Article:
Y’know, come to think of it, the ’90s were such a bleak and darkly oppressive time, that it could very well be that metal itself mutated into the industrial and shock rock of the time as a reflection of the overall period. But, I’m getting ahead of myself here. I tend to do that.

The first two or three years of the 1990s was a high-water mark period for metal and hard rock. Megadeth’s Rust In Peace; Anthrax’s Persistence Of Time, Poison’s Flesh & Blood; AC/DC’s The Razor’s Edge; Guns N’ Roses’ Use Your Illusions parts I and II; Alice Cooper’s Hey Stoopid; Slayer’s Seasons In The Abyss; Motley Crue’s Dr. Feelgood (okay, technically released in 1989, but let’s face it — it’s a 90s album); Skid Row’s Slave To The Grind; Bullet Boys’ Freak Show; Ozzy’s No More Tears. And who could forget Metallica’s “black album”? For a couple of years, you couldn’t get away from that album. Double-edged sword; while it still is a fantastic metal album, at the time people I went to high school with who normally never associated themselves with Metallica suddenly were wearing Metallica shirts and asking to borrow my collection so they could be more informed about their other songs when they went to the concert. Yeah, for a short time in my Senior year, I went from weird metal-head to being ahead of the pop curve. Weirder things have happened, really.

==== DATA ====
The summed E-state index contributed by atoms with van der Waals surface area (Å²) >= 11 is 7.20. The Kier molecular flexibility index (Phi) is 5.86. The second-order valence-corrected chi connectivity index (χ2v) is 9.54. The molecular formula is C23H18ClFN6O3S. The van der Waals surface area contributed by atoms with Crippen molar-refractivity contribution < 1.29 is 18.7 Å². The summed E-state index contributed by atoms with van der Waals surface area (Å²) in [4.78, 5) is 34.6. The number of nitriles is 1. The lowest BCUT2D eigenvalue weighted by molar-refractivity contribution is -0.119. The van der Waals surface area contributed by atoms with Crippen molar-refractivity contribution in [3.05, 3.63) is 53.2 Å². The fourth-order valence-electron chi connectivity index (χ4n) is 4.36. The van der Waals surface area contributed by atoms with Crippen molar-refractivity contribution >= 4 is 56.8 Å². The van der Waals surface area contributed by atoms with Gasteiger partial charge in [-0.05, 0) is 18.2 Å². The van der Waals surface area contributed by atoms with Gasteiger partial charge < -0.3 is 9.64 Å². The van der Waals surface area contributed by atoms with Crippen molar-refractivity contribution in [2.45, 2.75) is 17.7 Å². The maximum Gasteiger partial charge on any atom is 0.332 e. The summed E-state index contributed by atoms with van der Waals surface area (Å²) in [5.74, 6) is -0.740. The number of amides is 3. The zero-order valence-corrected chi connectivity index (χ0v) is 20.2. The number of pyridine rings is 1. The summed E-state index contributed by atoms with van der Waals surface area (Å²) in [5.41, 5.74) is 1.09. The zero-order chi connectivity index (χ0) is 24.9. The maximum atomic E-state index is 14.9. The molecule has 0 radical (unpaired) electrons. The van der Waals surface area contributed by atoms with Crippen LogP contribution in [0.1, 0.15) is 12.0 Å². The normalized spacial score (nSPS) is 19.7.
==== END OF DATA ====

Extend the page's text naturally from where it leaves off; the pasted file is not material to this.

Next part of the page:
Then came Nirvana, and their first big label release Nevermind. I’ll admit that I did like a few of their songs on that album, and even owned it at one point or another. I just considered ’em another hard rock band in my collection, along with the Soundgarden and Alice In Chains albums I purchased previously that year. Both considered staples in the so-called Grunge / Alternative Rock movements of the 90s, but let’s face it — hard rock is hard rock, no matter how you dress it up. And Soundgarden’s Badmotorfinger and Alice In Chains’ Facelift are great hard rock albums.
(pictured: Corporate Rock Whores)
(pictured: Corporate Rock Whores)